Undertaking a fire risk assessment is a legal requirement for every business and also for landlords of premises occupied by more than one single-family, or even premises which are unoccupied. There can be a huge number of things to take into consideration depending upon the nature of a business, the number of employees, the layout of the building, the equipment used, the materials required, the people who may be on the premises at any given moment, and more.
If you have not had appropriate training in undertaking a fire risk assessment it can be very difficult, and this would be the case with most employers and landlords. This is why so many businessmen and other “responsible persons” as the law describes them, prefer to use the services of a professional fire risk assessor such as ourselves at UK-Fire Risk Assessments. We have the training and the experience to know what to look for in any given situation and advise you accordingly.
The law concerning fire safety is the Regulatory Reform (Fire Safety) Order 2005 and the responsibility for enforcing it rests with your local fire authority. Indeed, so complex is it that numerous fire authorities have produced documentation guidelines and templates which describes all the things to look out for and take into consideration when conducting your own fire risk assessment.
It must be highlighted, any downloaded documentation is used entirely at your own risk to identify what you consider are your significant findings, and also whether you consider the information therein to be suitable and sufficient. It is in no way exhaustive, and local fire authorities will accept no liability for any circumstances which may arise as a result of using these documents.
It is advised more complex premises will probably need to be reassessed by a person who has a comprehensive knowledge and training or experience in fire risk assessment.
Your fire safety management policy should include any changes that have occurred since your last fire risk assessment. This could include a change in the roles and responsibilities of employees, fire marshals and wardens, new employees, new technology or working practices, emergency procedures, new working layouts, escape routes, young persons on the premises, and so on.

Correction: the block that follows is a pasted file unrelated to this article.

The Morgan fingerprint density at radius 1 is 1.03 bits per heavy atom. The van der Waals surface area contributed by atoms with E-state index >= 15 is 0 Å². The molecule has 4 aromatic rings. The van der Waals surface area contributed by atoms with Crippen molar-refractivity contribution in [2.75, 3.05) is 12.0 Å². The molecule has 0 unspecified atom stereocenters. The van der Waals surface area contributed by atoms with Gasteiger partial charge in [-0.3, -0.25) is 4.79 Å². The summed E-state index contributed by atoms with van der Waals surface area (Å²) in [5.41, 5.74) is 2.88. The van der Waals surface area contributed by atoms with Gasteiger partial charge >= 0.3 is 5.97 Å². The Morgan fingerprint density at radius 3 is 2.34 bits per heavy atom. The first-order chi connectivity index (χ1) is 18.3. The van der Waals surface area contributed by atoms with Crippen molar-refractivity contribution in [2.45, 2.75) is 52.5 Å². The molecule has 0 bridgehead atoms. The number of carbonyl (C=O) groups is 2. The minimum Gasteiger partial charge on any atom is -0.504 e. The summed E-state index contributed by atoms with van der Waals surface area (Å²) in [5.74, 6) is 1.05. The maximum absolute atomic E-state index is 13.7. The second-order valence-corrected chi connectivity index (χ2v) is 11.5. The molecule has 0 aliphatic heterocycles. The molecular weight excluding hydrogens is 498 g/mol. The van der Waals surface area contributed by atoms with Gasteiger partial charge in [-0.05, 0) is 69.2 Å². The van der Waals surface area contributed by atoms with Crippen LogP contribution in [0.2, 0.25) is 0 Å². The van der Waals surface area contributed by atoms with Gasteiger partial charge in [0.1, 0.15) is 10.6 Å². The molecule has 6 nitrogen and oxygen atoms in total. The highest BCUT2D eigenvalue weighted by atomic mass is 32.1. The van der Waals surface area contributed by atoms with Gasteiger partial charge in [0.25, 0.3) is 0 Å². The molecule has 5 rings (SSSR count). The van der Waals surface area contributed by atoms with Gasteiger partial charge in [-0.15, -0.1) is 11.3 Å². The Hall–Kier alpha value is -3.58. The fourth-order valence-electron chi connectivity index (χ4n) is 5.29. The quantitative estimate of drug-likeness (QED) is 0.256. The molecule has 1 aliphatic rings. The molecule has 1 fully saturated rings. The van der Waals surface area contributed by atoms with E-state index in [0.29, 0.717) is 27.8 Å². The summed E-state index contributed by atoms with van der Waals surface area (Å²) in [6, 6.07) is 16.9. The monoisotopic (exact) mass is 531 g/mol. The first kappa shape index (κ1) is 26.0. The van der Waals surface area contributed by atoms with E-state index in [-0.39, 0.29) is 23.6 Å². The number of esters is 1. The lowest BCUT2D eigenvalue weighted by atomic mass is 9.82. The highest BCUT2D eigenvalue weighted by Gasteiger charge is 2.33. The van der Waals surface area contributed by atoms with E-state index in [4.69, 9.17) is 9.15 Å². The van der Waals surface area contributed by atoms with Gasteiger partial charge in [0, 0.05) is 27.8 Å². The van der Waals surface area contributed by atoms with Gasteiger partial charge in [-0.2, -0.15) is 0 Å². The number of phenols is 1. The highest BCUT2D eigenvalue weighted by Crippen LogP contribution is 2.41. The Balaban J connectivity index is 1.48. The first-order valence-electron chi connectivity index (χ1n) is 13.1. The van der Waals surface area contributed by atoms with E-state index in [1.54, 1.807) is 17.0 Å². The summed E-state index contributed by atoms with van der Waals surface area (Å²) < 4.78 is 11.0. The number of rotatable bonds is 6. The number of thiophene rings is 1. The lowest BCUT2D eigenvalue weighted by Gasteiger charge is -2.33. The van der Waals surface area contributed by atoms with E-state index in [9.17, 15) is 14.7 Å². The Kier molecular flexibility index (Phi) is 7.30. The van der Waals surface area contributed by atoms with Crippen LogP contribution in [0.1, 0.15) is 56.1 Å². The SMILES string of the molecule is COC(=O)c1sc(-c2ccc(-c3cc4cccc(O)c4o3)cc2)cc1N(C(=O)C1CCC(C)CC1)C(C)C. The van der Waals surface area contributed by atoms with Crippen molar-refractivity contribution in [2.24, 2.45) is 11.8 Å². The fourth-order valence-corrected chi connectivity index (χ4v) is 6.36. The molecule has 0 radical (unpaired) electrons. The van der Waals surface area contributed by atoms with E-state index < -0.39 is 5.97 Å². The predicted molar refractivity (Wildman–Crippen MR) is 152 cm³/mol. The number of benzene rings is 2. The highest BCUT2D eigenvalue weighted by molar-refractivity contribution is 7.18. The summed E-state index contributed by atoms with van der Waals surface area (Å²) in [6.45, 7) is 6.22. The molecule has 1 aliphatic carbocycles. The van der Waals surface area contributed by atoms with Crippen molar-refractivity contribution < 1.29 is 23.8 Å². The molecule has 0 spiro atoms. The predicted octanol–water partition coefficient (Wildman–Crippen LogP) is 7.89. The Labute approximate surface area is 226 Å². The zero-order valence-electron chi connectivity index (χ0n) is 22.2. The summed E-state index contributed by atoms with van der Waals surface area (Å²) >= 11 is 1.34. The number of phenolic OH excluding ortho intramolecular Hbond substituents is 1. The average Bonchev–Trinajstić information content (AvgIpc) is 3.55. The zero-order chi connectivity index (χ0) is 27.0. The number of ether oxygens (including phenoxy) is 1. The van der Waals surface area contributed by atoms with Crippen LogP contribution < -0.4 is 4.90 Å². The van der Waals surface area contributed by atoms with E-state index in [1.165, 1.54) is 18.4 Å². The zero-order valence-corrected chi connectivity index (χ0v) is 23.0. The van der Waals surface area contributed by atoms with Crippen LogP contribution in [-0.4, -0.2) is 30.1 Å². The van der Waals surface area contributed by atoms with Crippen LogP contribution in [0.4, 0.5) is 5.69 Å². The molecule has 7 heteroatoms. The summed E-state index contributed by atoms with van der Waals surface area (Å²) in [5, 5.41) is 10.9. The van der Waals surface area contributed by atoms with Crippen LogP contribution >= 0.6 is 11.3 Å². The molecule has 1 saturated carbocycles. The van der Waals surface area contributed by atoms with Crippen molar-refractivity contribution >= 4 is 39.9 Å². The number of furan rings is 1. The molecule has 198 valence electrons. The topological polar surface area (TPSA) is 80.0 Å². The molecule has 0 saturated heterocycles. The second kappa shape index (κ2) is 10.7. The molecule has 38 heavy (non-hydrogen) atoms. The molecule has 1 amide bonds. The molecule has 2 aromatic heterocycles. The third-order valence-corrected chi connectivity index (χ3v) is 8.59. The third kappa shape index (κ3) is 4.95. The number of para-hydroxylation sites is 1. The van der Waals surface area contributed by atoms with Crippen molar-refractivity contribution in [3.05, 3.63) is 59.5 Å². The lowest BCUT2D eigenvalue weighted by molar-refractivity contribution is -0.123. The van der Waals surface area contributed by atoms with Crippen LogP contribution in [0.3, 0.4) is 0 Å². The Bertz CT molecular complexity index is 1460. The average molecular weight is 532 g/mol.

Suggested control measures for fuel sources include ensuring that flammable materials and substances are put away safely after use, and any combustible waste is removed or safely stored.
There can be a huge number of sources of ignition. Obviously, naked flames should be avoided where possible, and combustibles and heat sources kept separately. PAT testing on electrical equipment must be current and fixed installations tested. All appliances should have the correct fuses, while old or worn wiring needs to be replaced. Ductwork filters on cooking equipment need to be regularly checked and cleaned, and air vents on electrical equipment kept free from obstruction. You should enforce your No Smoking policy and have a fire safety policy which any visiting contractors should be made aware of.
You need to check all your firefighting equipment and ensure everything is in working order. Furthermore, check that staff who have been trained in its’ use are still on the payroll: they may have moved on, in which case you need to train new staff. You need to check fire routine notices and ensure they are visible, and regularly test the fire alarm.
You also need to check all your escape routes. It quite often happens that equipment is moved around or new machinery installed, and this could result in blocking what was once an escape route.
You also need to remember that the Fire Service is responsible for enforcing the law and may check your fire safety audit at any time without warning. In addition, you need to keep a duplicate copy of your risk assessment off the premises in case the original is lost or destroyed.